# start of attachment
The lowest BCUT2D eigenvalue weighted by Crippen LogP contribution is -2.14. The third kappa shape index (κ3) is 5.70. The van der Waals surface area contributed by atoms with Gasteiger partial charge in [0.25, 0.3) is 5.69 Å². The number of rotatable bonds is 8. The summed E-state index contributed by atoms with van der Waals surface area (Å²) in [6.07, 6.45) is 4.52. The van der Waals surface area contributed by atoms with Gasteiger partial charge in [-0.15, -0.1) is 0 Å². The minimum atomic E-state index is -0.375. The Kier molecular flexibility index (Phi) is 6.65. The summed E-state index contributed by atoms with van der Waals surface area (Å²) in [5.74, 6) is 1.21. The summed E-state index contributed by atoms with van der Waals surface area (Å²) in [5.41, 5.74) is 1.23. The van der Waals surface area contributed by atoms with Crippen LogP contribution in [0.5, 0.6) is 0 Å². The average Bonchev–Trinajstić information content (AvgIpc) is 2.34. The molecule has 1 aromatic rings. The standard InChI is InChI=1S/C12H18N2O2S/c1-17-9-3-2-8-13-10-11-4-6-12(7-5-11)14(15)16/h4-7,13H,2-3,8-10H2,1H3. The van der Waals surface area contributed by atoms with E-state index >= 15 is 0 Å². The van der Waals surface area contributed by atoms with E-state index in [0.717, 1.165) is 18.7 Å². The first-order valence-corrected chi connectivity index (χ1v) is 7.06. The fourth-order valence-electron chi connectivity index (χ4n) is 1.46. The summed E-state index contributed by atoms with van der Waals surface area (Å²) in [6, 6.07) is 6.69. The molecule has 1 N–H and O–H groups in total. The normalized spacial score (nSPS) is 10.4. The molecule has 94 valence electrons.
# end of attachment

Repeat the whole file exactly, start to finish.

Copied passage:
The lowest BCUT2D eigenvalue weighted by Crippen LogP contribution is -2.14. The third kappa shape index (κ3) is 5.70. The van der Waals surface area contributed by atoms with Gasteiger partial charge in [0.25, 0.3) is 5.69 Å². The number of rotatable bonds is 8. The summed E-state index contributed by atoms with van der Waals surface area (Å²) in [6.07, 6.45) is 4.52. The van der Waals surface area contributed by atoms with Gasteiger partial charge in [-0.15, -0.1) is 0 Å². The minimum atomic E-state index is -0.375. The Kier molecular flexibility index (Phi) is 6.65. The summed E-state index contributed by atoms with van der Waals surface area (Å²) in [5.74, 6) is 1.21. The summed E-state index contributed by atoms with van der Waals surface area (Å²) in [5.41, 5.74) is 1.23. The van der Waals surface area contributed by atoms with Crippen LogP contribution in [0.5, 0.6) is 0 Å². The average Bonchev–Trinajstić information content (AvgIpc) is 2.34. The molecule has 1 aromatic rings. The standard InChI is InChI=1S/C12H18N2O2S/c1-17-9-3-2-8-13-10-11-4-6-12(7-5-11)14(15)16/h4-7,13H,2-3,8-10H2,1H3. The van der Waals surface area contributed by atoms with E-state index >= 15 is 0 Å². The van der Waals surface area contributed by atoms with E-state index in [0.717, 1.165) is 18.7 Å². The first-order valence-corrected chi connectivity index (χ1v) is 7.06. The fourth-order valence-electron chi connectivity index (χ4n) is 1.46. The summed E-state index contributed by atoms with van der Waals surface area (Å²) in [6, 6.07) is 6.69. The molecule has 1 N–H and O–H groups in total. The normalized spacial score (nSPS) is 10.4. The molecule has 94 valence electrons.